New electric kitchen range wiring question


Old 03-22-06, 09:42 AM
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Question New electric kitchen range wiring question

I am replacing my old electric range with a new model. I recently pulled the old model out from the wall to find that it is directly wired to my breaker panel via NM cable (meaning it is not plugged into an outlet of any kind). The NM cable (not sure of the guage) is 3-wire--white, black and copper ground--and is attached directly to the back of the stove.

My main concern is whether or not this is safe.

Beyond that, if it is safe/normal, will I be able to attach the new range to this same wire?

Any input would be much appreciated
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Old 03-22-06, 10:09 AM
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Your installation is pretty common, however it is _probably_ a code violation. The installation is _similar_ to a type of installation that used to be permitted, and if the installation was correct at the time, you could continue to use it as a 'grandfathered' installation. However even that previously permitted installation was determined to be unsafe enough that it is not allowed for new installations.

The issue is the bare copper wire. This bare copper wire is only permitted to be used as the 'equipment grounding conductor', and is not permitted to be used to carry current in normal operation. The equipment grounding conductor is the bare or green covered wire that is used to make sure that the frame of the range is not electrified.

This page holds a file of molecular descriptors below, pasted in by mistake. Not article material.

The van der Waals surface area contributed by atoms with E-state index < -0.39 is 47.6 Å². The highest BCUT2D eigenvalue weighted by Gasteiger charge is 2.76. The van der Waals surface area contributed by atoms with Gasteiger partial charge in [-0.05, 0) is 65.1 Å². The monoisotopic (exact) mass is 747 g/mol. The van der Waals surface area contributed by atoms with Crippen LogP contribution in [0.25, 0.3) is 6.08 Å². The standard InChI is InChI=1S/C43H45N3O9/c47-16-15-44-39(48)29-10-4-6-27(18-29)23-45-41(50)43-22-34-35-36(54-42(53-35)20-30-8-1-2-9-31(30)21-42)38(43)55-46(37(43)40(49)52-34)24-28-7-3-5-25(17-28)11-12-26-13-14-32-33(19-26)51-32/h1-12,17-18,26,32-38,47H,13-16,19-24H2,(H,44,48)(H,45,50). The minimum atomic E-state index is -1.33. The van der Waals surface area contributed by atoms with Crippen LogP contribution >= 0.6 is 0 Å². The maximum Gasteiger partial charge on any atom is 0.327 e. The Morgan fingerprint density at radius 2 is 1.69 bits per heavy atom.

Most ranges require _three_ current carrying conductors, as well as the equipment grounding conductor. This permits the range to use 120V or 240V as needed. You do not have this available.

In versions of the code prior to 1996, the _insulated_ neutral conductor was permitted to serve double duty as the grounding conductor. (Note, the 'bare' neutral conductors in type SE cable were also permitted, however this cable has a much stronger over-all coating than standard NM cable.) This probably gave people the idea that they could use the bare ground wire as a neutral conductor.

If your new range requires both 120V and 240V (most do), then you will need to replace the entire NM cable section. If your new range only requires 240V (rare, but possible), then you are fine with the NM cable.

Finally, depending upon how the cable is routed and local requirements, you may need mechanical protection that is not currently provided.

Old 03-22-06, 10:44 AM
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Thanks very much for the input and advice. Your reply iis very helpful. I'm going to leave this one up to a pro and have a current code outlet installed

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